Low-bid contractor fails in appeal to Northbrook board
Updated: September 3, 2012 6:08AM
Representatives of Trine Construction Company, lowest bidder for a $1.1 million water main improvement contract in Northbrook, lost the job last week though disputing the village’s reasons for its decision.
Trine, a West Chicago company that had been awarded a 2010 contract for similar work, was the lowest of seven bidders seeking a contract for the replacement of water mains on Dundee Road, Shannon Road, Woodbine Lane and Western Avenue.
But the village board decided July 24 that the job should go to the second lowest bidder, Lenny Hoffman Excavating Inc. of Wilmette, after learning that Trine’s bid did not meet all the village’s required specifications.
Kelly Hamill, Northbrook’s director of public works, also noted that after reviewing Trine’s previous work, the company had not fulfilled its contract in a manner that met village standards.
“Trine inconvenienced a number of village residents by causing unnecessary disservice disruptions, damaging customer service lines and failing to promptly and correctly complete driveway paving and restoration work,” Hamill said.
“Further, Trine’s substandard conduct of the work resulted in fluctuations of water pressure that damaged another village water main.”
Trine also failed to diligently correct its performance deficiencies and resisted addressing items of work under warranty, Hamill said. A successful project requires diligent staff oversight and conscientious contractors, he added.
For these reasons — and because Trine’s proposal reportedly did not include sufficient certification and insurance to back this large of a project — staff recommended rejecting Trine’s bid.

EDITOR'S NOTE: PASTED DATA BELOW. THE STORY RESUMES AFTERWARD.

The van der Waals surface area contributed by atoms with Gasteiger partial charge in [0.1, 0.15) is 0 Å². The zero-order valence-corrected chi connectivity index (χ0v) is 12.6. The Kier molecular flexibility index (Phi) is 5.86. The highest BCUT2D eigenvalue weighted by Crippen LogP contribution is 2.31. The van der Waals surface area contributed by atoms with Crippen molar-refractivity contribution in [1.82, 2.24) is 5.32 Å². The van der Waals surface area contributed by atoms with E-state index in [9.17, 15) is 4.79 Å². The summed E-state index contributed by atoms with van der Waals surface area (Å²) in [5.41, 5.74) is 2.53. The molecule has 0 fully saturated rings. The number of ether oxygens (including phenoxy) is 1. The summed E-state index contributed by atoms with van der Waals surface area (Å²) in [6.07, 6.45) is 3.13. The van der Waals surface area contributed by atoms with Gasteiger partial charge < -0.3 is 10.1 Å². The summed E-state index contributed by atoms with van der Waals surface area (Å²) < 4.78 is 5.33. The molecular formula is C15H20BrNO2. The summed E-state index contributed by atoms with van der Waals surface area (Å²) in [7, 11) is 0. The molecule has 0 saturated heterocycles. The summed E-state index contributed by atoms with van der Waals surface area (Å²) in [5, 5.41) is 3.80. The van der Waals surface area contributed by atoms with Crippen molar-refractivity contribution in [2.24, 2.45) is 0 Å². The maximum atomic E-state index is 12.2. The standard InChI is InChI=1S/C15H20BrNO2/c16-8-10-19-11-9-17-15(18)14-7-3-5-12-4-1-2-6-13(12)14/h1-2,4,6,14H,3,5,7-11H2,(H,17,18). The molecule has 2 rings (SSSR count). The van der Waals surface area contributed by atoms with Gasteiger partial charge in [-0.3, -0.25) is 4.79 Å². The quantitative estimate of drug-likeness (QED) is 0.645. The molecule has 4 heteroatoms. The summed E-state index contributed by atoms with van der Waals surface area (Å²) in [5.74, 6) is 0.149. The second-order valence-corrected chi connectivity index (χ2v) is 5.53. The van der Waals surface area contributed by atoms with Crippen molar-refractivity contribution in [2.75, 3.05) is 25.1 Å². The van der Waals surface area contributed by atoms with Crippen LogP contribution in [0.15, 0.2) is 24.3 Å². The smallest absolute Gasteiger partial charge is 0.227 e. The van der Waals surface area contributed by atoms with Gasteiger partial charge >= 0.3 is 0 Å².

Lenny Hoffman Excavating Inc., the bidder who offered to do the work for about $66,000 more, had not only provided sufficient supporting documentation, but also successfully completed a $1.2 million sewer and water main improvement project in 2011 for the village, Hamill said.
However, Michael M. Rendina, vice president of Trine, refuted the allegations against his company point by point.
“At no time did Trine Construction Corp. damage any appropriately marked facility serving any resident,” Rendina said.
“It should further be noted that on Aug. 20, the only time during the course of the project when any resident was not notified of a necessary outage, no blame was placed on Trine … the area affected was outside of that Trine had scheduled for work.”
Rendina added that the damage to the other village water mains was a result of the village not properly flushing the system when turning it back on after it was shut down.
“Air needs to exit the line (through) open hydrants prior to opening the main, which was not the case,” he said.
And as far as “failing to promptly and correctly complete driveway paving and restoration work,” not only had the company completed by Oct. 15 the abandonment of the old system, but the new system was functioning, and the general site cleanup and restoration work was completed.
Trine’s attorney, Bruno J. Tassone of Chicago, called the village’s allegations “egregious” and asked the board to reconsider Trine’s bid.
Trustee Kathryn Ciesla noted that in the three years she has been on the board, this is only the second time that staff has asked for the lowest bidder to be skipped.
Trustee James Karagianis was impressed by the company’s defense of its position.
“It shows commitment. I hope we can create a situation where we can work together in the future.”